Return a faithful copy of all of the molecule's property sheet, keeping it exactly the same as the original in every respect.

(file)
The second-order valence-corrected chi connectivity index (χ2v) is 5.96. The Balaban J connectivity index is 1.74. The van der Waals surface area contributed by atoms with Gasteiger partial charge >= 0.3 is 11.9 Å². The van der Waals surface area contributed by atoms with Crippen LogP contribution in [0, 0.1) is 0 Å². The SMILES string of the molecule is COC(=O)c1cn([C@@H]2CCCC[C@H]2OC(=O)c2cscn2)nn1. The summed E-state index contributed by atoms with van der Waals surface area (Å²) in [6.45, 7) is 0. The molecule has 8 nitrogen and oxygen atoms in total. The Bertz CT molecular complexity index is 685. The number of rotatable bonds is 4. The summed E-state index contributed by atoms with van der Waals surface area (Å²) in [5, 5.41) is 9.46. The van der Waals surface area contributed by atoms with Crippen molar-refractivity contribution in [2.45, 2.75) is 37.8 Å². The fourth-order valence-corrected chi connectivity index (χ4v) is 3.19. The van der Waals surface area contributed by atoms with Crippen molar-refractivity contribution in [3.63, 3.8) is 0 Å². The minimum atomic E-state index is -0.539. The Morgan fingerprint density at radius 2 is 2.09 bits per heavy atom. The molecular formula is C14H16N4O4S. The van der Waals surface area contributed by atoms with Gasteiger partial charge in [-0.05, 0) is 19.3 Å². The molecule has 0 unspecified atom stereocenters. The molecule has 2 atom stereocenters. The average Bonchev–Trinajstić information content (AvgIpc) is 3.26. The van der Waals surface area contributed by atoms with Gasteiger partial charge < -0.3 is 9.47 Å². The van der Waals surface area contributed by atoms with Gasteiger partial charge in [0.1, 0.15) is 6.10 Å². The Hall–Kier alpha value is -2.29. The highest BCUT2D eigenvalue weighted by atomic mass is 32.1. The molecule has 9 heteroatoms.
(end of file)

The second-order valence-corrected chi connectivity index (χ2v) is 5.96. The Balaban J connectivity index is 1.74. The van der Waals surface area contributed by atoms with Gasteiger partial charge >= 0.3 is 11.9 Å². The van der Waals surface area contributed by atoms with Crippen LogP contribution in [0, 0.1) is 0 Å². The SMILES string of the molecule is COC(=O)c1cn([C@@H]2CCCC[C@H]2OC(=O)c2cscn2)nn1. The summed E-state index contributed by atoms with van der Waals surface area (Å²) in [6.45, 7) is 0. The molecule has 8 nitrogen and oxygen atoms in total. The Bertz CT molecular complexity index is 685. The number of rotatable bonds is 4. The summed E-state index contributed by atoms with van der Waals surface area (Å²) in [5, 5.41) is 9.46. The van der Waals surface area contributed by atoms with Crippen molar-refractivity contribution in [2.45, 2.75) is 37.8 Å². The fourth-order valence-corrected chi connectivity index (χ4v) is 3.19. The van der Waals surface area contributed by atoms with Crippen molar-refractivity contribution in [3.63, 3.8) is 0 Å². The minimum atomic E-state index is -0.539. The Morgan fingerprint density at radius 2 is 2.09 bits per heavy atom. The molecular formula is C14H16N4O4S. The van der Waals surface area contributed by atoms with Gasteiger partial charge in [-0.05, 0) is 19.3 Å². The molecule has 0 unspecified atom stereocenters. The molecule has 2 atom stereocenters. The average Bonchev–Trinajstić information content (AvgIpc) is 3.26. The van der Waals surface area contributed by atoms with Gasteiger partial charge < -0.3 is 9.47 Å². The van der Waals surface area contributed by atoms with Gasteiger partial charge in [0.1, 0.15) is 6.10 Å². The Hall–Kier alpha value is -2.29. The highest BCUT2D eigenvalue weighted by atomic mass is 32.1. The molecule has 9 heteroatoms.